(Re) Writing the Island Cartographies of desire in Daniel Defoe's Robinson Crusoe, J. M. Coetzee's Foe, Jane Gardam's Crusoe's Daughter and Julieta Campos' The Fear of Losing Eurydice & A Novel, Bodeg

Redd, Danielle (2018) (Re) Writing the Island Cartographies of desire in Daniel Defoe's Robinson Crusoe, J. M. Coetzee's Foe, Jane Gardam's Crusoe's Daughter and Julieta Campos' The Fear of Losing Eurydice & A Novel, Bodeg. Doctoral thesis, University of East Anglia.

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Abstract

This thesis writes back against the representation of the island in colonial discourse as a tabula rasa, easily possessed and inscribed. In colonial narratives island possession also emerges as explicitly gendered: the male castaway seeks to control the permissive, feminised territory of the island. It is this interpretation of the island, this gendered process of possession and inscription, that my thesis interrogates and subverts.
My critical thesis is an analysis of Robinson Crusoe and three of its revisionary texts –– J M Coetzee’s Foe, Jane Gardam’s Crusoe’s Daughter and Julieta Campos’ The Fear of Losing Eurydice. I conduct a ‘ground-clearing’ exercise of Robinson Crusoe, critically remapping the island from a tabula rasa to an embodied construction of appetite and desire. My analysis of Foe and Crusoe’s Daughter explores how the texts’ women protagonists navigate the masculine terrain of Crusoe’s island, and how their authors negotiate an intertextual relationship with Robinson Crusoe. My analysis of The Fear of Losing Eurydice shows how Campos draws upon a discourse of desire to delegitimise linear narratives of colonial island possession. The desire for the island becomes a call uttered across multiple times and spaces, leading to Campos’ creation of the ‘archipelago of desire’; a motif which remaps Western insular cartographies to stress the relationality between the Caribbean, Asia, Europe, and Africa. I trace these cartographies of desire, charting the ways in which these novels disturb the terrain, and transgress the boundaries of Crusoe’s island.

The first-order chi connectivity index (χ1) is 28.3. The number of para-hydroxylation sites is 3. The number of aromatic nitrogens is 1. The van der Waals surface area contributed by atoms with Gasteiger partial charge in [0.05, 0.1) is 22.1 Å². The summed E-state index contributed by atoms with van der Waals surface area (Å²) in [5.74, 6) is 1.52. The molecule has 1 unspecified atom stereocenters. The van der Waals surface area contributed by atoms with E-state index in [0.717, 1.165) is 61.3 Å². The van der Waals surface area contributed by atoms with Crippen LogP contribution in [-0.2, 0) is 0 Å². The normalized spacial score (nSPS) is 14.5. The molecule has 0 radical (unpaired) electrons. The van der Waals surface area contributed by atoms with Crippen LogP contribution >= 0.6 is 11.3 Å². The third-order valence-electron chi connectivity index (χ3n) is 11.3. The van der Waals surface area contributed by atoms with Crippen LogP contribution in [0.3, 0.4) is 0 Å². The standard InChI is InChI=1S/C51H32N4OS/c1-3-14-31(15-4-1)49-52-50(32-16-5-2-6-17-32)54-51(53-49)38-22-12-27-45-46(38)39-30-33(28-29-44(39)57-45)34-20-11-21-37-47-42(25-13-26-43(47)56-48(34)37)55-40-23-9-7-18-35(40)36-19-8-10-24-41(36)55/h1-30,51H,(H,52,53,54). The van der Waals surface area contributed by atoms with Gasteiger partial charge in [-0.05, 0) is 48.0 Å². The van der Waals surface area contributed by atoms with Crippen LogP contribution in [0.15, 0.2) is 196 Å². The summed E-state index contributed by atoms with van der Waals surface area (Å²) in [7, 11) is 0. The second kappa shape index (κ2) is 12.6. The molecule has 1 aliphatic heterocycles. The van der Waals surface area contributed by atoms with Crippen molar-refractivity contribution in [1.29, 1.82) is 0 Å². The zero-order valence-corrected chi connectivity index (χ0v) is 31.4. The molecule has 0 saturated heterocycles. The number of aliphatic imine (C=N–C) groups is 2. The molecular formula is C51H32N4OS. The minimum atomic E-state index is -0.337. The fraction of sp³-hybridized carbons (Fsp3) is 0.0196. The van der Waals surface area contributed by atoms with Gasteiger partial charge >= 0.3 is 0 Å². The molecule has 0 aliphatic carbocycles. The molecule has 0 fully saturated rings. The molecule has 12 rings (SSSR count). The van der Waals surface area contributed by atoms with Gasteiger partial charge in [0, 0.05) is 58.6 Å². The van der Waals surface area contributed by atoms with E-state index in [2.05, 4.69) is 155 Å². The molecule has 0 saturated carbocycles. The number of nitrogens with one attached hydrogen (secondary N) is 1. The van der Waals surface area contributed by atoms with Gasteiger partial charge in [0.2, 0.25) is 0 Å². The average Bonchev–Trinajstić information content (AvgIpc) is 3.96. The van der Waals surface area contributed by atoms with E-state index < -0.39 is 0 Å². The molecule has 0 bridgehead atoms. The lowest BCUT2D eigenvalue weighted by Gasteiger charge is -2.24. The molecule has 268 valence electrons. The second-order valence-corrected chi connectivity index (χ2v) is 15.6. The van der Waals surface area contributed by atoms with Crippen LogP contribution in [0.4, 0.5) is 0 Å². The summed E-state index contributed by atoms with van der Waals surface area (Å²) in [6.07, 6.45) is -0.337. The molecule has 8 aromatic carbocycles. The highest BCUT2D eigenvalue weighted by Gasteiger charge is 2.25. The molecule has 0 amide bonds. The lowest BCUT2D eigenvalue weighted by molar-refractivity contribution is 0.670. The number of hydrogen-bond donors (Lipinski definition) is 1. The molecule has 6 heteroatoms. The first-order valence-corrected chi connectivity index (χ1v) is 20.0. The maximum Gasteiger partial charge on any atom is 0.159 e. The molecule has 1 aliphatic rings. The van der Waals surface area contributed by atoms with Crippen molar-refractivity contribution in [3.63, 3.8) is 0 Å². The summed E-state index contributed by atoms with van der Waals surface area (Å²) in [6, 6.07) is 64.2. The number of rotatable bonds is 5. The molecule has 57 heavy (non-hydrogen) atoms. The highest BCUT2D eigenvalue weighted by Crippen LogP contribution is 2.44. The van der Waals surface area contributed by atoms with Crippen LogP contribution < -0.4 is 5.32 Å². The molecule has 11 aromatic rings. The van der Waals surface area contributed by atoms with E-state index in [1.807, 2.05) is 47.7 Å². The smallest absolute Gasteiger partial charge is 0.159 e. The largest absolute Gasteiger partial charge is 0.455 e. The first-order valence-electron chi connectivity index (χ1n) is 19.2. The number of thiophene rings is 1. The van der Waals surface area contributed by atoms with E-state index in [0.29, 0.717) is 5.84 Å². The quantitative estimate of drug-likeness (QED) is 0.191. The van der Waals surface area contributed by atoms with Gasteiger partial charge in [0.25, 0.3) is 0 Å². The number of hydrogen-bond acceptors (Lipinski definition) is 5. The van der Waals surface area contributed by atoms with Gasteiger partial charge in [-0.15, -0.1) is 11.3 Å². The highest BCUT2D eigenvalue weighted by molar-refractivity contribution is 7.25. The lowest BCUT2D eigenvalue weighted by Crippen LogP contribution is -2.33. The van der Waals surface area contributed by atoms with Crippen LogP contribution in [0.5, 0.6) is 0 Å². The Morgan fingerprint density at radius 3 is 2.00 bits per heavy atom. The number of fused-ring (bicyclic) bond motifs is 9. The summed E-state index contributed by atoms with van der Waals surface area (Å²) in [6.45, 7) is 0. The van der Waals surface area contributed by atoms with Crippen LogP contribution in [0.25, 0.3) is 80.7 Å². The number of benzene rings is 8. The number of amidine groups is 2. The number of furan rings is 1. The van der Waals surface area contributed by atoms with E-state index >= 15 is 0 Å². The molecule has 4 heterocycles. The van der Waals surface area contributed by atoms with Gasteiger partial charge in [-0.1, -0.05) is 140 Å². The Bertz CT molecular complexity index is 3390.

My novel, Bodeg, is set on a fictional island in the Arctic circle. Remote, desolate, bubbling with a molten undercurrent of menace, Bodeg is a volcanic island which has claimed the lives and minds of travellers. The novel follows Rebecca and her adult twins, Anna and Daniel, who visit the island. Rebecca is retracing the steps of an old love, Jake, whilst Anna seeks respite from a stale marriage. Daniel suffers from a mental health disorder that causes aural and visual hallucinations. Soon he becomes convinced the island is talking to him – that he understands Bodeg in a way nobody else can. But his sister and mother are too caught up in their own problems to notice. Rebecca’s search for answers produces only more questions. Meanwhile, Anna has become obsessively attracted to the strange, stormy Ferryman. Over the course of their trip the family find their lives intersecting with the island in ways that are both alluring yet deadly. In Bodeg they each find something they crave, not realising the island is wielding its own magnetic influence, steadily pulling them closer and closer and threatening to never let them go.

Item Type: Thesis (Doctoral)
Faculty \ School: Faculty of Arts and Humanities > School of Literature and Creative Writing
Depositing User: Jackie Webb
Date Deposited: 01 Aug 2018 13:35
Last Modified: 01 Aug 2018 13:35
URI: https://ueaeprints.uea.ac.uk/id/eprint/67912
DOI:

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